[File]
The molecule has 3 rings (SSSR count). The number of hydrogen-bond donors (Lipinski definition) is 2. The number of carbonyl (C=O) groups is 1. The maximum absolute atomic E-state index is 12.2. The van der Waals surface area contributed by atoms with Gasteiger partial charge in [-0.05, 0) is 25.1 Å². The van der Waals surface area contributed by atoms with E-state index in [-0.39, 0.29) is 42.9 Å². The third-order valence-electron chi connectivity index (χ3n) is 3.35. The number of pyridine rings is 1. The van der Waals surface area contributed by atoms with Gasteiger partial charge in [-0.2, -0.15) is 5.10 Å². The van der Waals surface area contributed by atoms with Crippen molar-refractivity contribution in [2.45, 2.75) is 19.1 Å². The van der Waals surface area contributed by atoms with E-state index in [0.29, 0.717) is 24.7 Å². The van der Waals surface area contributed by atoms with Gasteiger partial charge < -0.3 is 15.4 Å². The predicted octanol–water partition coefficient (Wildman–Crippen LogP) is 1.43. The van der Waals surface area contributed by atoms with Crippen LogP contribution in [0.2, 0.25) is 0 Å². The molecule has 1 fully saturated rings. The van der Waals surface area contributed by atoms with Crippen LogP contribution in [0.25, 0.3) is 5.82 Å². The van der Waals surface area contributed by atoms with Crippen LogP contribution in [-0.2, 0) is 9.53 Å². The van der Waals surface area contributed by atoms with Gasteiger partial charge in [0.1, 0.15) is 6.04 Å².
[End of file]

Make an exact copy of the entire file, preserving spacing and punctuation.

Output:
The molecule has 3 rings (SSSR count). The number of hydrogen-bond donors (Lipinski definition) is 2. The number of carbonyl (C=O) groups is 1. The maximum absolute atomic E-state index is 12.2. The van der Waals surface area contributed by atoms with Gasteiger partial charge in [-0.05, 0) is 25.1 Å². The van der Waals surface area contributed by atoms with E-state index in [-0.39, 0.29) is 42.9 Å². The third-order valence-electron chi connectivity index (χ3n) is 3.35. The number of pyridine rings is 1. The van der Waals surface area contributed by atoms with Gasteiger partial charge in [-0.2, -0.15) is 5.10 Å². The van der Waals surface area contributed by atoms with Crippen molar-refractivity contribution in [2.45, 2.75) is 19.1 Å². The van der Waals surface area contributed by atoms with E-state index in [0.29, 0.717) is 24.7 Å². The van der Waals surface area contributed by atoms with Gasteiger partial charge < -0.3 is 15.4 Å². The predicted octanol–water partition coefficient (Wildman–Crippen LogP) is 1.43. The van der Waals surface area contributed by atoms with Crippen LogP contribution in [0.2, 0.25) is 0 Å². The molecule has 1 fully saturated rings. The van der Waals surface area contributed by atoms with Crippen LogP contribution in [0.25, 0.3) is 5.82 Å². The van der Waals surface area contributed by atoms with Crippen LogP contribution in [-0.2, 0) is 9.53 Å². The van der Waals surface area contributed by atoms with Gasteiger partial charge in [0.1, 0.15) is 6.04 Å².